UPDATE 1-Sun Life profit surges, but insurer cuts target
* Net profit rises on markets
* Core profit just ahead of estimates
* Cuts 2015 profit target due to sale of annuities business
TORONTO, Aug 7 (Reuters) - Sun Life Financial said on Wednesday its second-quarter net profit more than quadrupled due to a stronger contribution from financial markets, but the insurer cuts its 2015 earnings target on the sale of its U.S. annuities business.
Sun Life earned C$399 million ($382.75 million), or 65 Canadian cents a share, in the quarter, up from C$90 million, or 15 Canadian cents a share, in the year-before period.
Equity and bond market movements added C$62 million to the company's bottom line, a sharp contrast to the C$320 million earnings hit the insurer took from weak markets in the year-before period.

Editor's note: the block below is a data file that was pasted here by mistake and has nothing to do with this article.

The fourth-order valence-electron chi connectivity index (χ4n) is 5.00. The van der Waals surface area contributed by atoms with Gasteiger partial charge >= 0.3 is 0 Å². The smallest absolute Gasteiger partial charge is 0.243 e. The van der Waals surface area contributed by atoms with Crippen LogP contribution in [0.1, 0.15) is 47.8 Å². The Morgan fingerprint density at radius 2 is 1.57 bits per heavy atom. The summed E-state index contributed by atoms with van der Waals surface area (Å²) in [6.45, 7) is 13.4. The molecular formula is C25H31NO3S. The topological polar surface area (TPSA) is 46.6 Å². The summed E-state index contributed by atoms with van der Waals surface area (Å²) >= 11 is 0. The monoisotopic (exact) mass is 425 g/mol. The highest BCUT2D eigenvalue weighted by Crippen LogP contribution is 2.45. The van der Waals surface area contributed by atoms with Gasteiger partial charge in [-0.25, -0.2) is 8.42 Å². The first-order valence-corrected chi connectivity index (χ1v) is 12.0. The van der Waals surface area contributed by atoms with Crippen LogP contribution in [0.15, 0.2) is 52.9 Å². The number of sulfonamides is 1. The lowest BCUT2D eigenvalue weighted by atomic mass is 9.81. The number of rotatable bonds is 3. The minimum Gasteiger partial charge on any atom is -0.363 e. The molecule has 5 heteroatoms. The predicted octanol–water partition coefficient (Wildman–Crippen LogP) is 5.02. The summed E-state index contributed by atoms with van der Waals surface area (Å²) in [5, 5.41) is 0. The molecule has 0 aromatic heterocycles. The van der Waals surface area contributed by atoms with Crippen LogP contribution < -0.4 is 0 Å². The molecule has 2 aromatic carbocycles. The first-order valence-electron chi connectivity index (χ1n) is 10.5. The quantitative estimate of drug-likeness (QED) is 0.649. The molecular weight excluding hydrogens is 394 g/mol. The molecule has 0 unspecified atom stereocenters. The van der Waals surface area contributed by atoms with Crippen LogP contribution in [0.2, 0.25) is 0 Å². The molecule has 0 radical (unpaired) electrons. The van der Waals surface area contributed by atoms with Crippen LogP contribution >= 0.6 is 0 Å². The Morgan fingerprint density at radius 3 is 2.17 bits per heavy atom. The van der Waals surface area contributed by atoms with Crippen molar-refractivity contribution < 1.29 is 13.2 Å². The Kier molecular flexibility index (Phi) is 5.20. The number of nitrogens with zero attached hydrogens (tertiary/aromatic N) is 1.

Sun Life has spent the last several quarters working to reduce its market exposure and just last week closed the sale of its U.S. annuities business, which carries sizable market exposures, for C$1.35 billion.
Excluding the impact of financial markets as well as the U.S. annuities business, operating profit from continuing operations was C$431 million, or 71 Canadian cents a share, up from C$250 million, or 42 Canadian cents a share.
Analysts had expected, on average, a profit of 67 Canadian cents per share, according to Thomson Reuters I/B/E/S.
"It looks to be a small beat on the headline," said Robert Sedran, an analyst at CIBC World Markets.
While the U.S. annuities sale is expected to reduce earnings volatility for the company, it also has a negative earnings impact in the medium term.
Due largely to the deal, Sun Life said it is reducing its 2015 operating profit target to C$1.85 billion from C$2 billion.
As part of the new target, Sun Life raised its profit expectations from its MFS asset management business, but cut the expected contribution from its Asian unit.
Variable annuities - retirement products that guarantee the investor a minimum monthly payment - became a source of earnings volatility for Sun Life in the wake of the 2008 financial crisis.
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